"Don't Let Them Make You Feel You Did a Crime": Immigration Law, Labor Rights, and Farmworker Testimony

By Shea, Anne | MELUS, Spring 2003 | Go to article overview

"Don't Let Them Make You Feel You Did a Crime": Immigration Law, Labor Rights, and Farmworker Testimony


Shea, Anne, MELUS


"Now as farmworker women, we're educating ourselves. We're helping other farmworker women to know their rights. We have conferences where we teach women how to defend themselves, how to get legal assistance, how to sue.... We also have conferences on domestic violence, sexual harassment, pesticides, and AIDS" (Rothenberg 57). Maria Carmona, one of the founders of the Women's Leadership Project, illustrates how migrant workers deploy various strategies of resistance through which they struggle against forms of coercion exercised by the state and transnational capital. The Farmworker Women's Leadership Project, as well as unions such as the United Farm Workers (UFW) and the Farm Labor Organizing Committee (FLOC), represents strategies of formal, organized opposition. The struggle for a safe working environment, a living wage, and a measure of control over the workplace has been at the center of migrant laborers' political battles.

Yet, these battles are waged not only through the picket line, the strike, and the ballot box but also through the production of narratives that articulate forms of oppositional knowledge and identity. Transnational capital generates discursive strategies that create racial, national, and gendered divisions of labor that target specific bodies for specific kinds of work. Producing truth claims, these discourses seek to contain resistance and coerce workers into compliance. In worker testimony, we witness how farm laborers analyze, critique, and resist these discourses. Through narrative, workers engage in struggle over the truth claims produced by power. Migrant laborers not only generate oppositional knowledge about the workplace and their labor, but also redefine "the family" and "the self." In this essay I analyze hegemonic narratives about migrant labor, and I consider the forms of cultural resistance produced by workers through testimony. (1) I discuss the novel Under the Feet of Jesus, arguing that Helena Maria Viramontes not only critiques the prevailing discourses of criminality that serve to legitimize the exploitation of migrant labor but also offers tools for intervention into the current legal and representational practices that seek to define migrant workers through essentializing race and gender stereotypes.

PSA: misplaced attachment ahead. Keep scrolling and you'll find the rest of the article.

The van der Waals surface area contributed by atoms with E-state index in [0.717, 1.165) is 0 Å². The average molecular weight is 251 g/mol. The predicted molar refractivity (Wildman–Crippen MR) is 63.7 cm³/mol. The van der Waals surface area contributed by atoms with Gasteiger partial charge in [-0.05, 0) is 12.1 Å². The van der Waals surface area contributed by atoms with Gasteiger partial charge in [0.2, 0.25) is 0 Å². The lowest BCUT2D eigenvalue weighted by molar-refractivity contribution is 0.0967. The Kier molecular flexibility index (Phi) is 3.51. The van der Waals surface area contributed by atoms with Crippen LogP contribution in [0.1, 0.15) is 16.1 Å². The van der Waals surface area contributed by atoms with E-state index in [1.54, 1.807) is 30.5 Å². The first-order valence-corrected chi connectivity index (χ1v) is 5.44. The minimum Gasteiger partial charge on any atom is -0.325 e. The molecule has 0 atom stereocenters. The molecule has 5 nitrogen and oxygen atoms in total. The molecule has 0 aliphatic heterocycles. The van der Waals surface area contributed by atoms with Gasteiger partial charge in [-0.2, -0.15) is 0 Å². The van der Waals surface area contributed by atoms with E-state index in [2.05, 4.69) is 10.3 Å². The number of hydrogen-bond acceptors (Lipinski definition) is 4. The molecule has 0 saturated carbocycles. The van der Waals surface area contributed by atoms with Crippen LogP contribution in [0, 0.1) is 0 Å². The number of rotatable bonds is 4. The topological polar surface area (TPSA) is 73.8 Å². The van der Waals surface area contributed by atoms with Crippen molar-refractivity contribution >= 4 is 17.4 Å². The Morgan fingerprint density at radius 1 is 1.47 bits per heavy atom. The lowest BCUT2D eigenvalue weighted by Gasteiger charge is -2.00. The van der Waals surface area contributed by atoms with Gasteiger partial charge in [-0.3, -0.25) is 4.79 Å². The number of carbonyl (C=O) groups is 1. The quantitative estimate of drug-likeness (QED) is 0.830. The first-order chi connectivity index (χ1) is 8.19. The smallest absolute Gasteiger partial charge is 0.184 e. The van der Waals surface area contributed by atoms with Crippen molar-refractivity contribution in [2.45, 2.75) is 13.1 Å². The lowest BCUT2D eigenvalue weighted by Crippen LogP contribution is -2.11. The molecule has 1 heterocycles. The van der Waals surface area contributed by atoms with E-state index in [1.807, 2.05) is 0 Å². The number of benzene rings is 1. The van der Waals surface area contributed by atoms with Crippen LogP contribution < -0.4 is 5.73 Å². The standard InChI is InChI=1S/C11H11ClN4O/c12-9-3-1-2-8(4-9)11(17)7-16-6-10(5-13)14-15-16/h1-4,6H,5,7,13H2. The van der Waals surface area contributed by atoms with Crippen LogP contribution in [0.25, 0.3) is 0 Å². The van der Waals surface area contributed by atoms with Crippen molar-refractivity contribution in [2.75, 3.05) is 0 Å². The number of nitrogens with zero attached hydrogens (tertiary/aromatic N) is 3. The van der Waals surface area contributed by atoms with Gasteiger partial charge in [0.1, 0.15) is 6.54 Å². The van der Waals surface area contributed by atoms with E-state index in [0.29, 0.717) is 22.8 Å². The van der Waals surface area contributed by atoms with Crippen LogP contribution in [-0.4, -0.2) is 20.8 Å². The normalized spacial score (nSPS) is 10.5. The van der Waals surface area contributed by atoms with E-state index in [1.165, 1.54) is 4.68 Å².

Contemporary narratives featuring the stereotype of the "illegal alien" suppress the long history of migration between the United States and Mexico. Putting aside for a moment the larger issues raised by the Treaty of Guadalupe Hidalgo and the United States appropriation of land formerly owned by Mexico, the United States has relied upon labor from Mexico throughout the twentieth century. In the first quarter of the last century, agricultural interests began to pressure the US government to facilitate the use of Mexican agricultural workers in the fields. In 1925, one year after the Border Patrol was created, the Department of Labor and the Immigration Bureau initiated programs attempting to restrict Mexican immigration to those who were either already employed or guaranteed employment on US farms. Some of the very same immigration laws which had been used to exclude the Chinese in the nineteenth century (the head tax, literacy requirements, public charge provisions, and the Alien Contract Labor Law) were waived to ensure the flow of Mexican farm workers into the fields. During the Depression, these immigration laws, still on the books, were used to restrict Mexican immigration, and, in Los Angeles from 1929 to 1935, 80,000 people of Mexican descent, regardless of their legal right to be in the United States, were deported to Mexico.

In 1942, as World War II produced another labor shortage, an Executive Order initiated the bracero program which recruited four to five million Mexicans to work in the United States. At the end of the war, while employers were still bringing in workers, the federal government instituted large-scale expulsions of Mexican immigrants in the mass militarized roundups of 1954 and 1955. …

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